Happiness...Why is it so elusive?

By: Betty Bickers, LCSW Posted On Mar 18, 2017

Betty's Office 1:4    "Why is Happiness so Elusive?"

Is happiness just a fleeting feeling or can it be an ongoing state of being?  How do you define happiness for yourself?  Most of us see it as a desirable emotional state.  For some it is a destination or a goal to be reached. For others happiness is a mirage seemingly forever just out of their reach.  

So nebulous this thing called happiness.  Just try to hold onto it too hard and it disappears. It can't be forced.

Ongoing depression or anxiety can rob one's sense of ability to experience happiness even briefly.

Americans spend billions each year on books targeting the subject of happiness. "Happiness" is one of the key words people research for TED talk topics online. Universities are continuously researching the subject.

Maybe we as a culture are currently over-emphasizing the desire and search for happiness as a state of being instead of it as a wonderful but only temporary emotion. We must be aware that we can't really maintain an ongoing state of bliss most of the time.  

Life requires it's polarities and human emotions do too. Tremendous happiness follows great struggle.  Disappointment follows success. Immense satisfaction follows sacrifice. Deep appreciation follows deprivation.  Positive balances the negative and vice versa.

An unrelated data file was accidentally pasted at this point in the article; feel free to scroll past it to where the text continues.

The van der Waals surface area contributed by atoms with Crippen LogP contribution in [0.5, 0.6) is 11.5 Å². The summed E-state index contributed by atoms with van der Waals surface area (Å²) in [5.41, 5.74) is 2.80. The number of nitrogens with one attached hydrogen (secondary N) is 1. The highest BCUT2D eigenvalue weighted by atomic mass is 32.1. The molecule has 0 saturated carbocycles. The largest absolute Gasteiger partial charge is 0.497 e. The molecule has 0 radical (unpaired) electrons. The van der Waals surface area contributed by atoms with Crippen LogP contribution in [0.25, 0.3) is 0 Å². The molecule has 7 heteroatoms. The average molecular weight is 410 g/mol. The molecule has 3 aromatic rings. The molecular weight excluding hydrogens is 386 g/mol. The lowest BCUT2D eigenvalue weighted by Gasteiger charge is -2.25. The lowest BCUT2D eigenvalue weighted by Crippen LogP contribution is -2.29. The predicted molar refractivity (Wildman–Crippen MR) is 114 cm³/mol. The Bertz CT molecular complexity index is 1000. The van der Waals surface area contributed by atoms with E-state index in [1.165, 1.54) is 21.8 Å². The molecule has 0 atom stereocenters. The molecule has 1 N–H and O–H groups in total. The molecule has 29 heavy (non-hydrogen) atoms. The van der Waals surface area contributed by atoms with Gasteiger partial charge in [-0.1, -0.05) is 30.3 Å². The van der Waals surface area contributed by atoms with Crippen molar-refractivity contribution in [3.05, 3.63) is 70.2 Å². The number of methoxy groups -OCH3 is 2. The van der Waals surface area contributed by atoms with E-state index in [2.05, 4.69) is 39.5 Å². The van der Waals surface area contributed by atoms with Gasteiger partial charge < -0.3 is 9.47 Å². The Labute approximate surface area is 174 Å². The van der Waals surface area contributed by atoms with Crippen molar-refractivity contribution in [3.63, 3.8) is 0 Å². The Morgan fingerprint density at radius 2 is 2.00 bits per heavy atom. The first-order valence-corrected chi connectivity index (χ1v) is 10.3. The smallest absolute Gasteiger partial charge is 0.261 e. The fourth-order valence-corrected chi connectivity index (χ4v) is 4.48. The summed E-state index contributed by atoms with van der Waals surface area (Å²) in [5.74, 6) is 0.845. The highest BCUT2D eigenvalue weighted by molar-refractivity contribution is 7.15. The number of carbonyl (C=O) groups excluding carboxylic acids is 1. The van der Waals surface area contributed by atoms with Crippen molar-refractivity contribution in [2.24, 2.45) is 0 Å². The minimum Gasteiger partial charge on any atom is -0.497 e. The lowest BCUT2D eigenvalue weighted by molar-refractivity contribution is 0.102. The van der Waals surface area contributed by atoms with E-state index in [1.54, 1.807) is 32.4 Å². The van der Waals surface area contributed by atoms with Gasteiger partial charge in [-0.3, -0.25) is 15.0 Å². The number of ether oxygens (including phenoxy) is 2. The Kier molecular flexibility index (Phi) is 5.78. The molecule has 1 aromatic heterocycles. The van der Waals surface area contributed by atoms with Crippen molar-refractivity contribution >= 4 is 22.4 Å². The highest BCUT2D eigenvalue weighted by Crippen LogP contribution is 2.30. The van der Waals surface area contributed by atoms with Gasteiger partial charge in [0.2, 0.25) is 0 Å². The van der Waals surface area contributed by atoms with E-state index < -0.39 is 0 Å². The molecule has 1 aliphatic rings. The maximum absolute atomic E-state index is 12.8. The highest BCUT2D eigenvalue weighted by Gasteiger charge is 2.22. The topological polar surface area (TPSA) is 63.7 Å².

I would like to suggest a renewed appreciation for the concept of  "contentment" as a desired and more often achievable feeling state, as well as a state of being. Shooting for ongoing happiness just sets most of us up for disappointment--the opposite of how most of us would like to feel.

One can practice recognizing feelings of contentment just about anywhere. Call it seeking serenity, appreciation of the moment, or "practicing mindfulness" throughout your day.  This helps balance the crap that life will throw at you...

About the Author
In the field of psychiatry/mental health for over 30 years, I am a "seasoned" psychotherapist who helps teens and adults better navigate their emotional worlds. Your privacy and confidentiality is my primary concern; I keep no clinical notes online. Please visit my website BettyBickers.com to read more about my practice.

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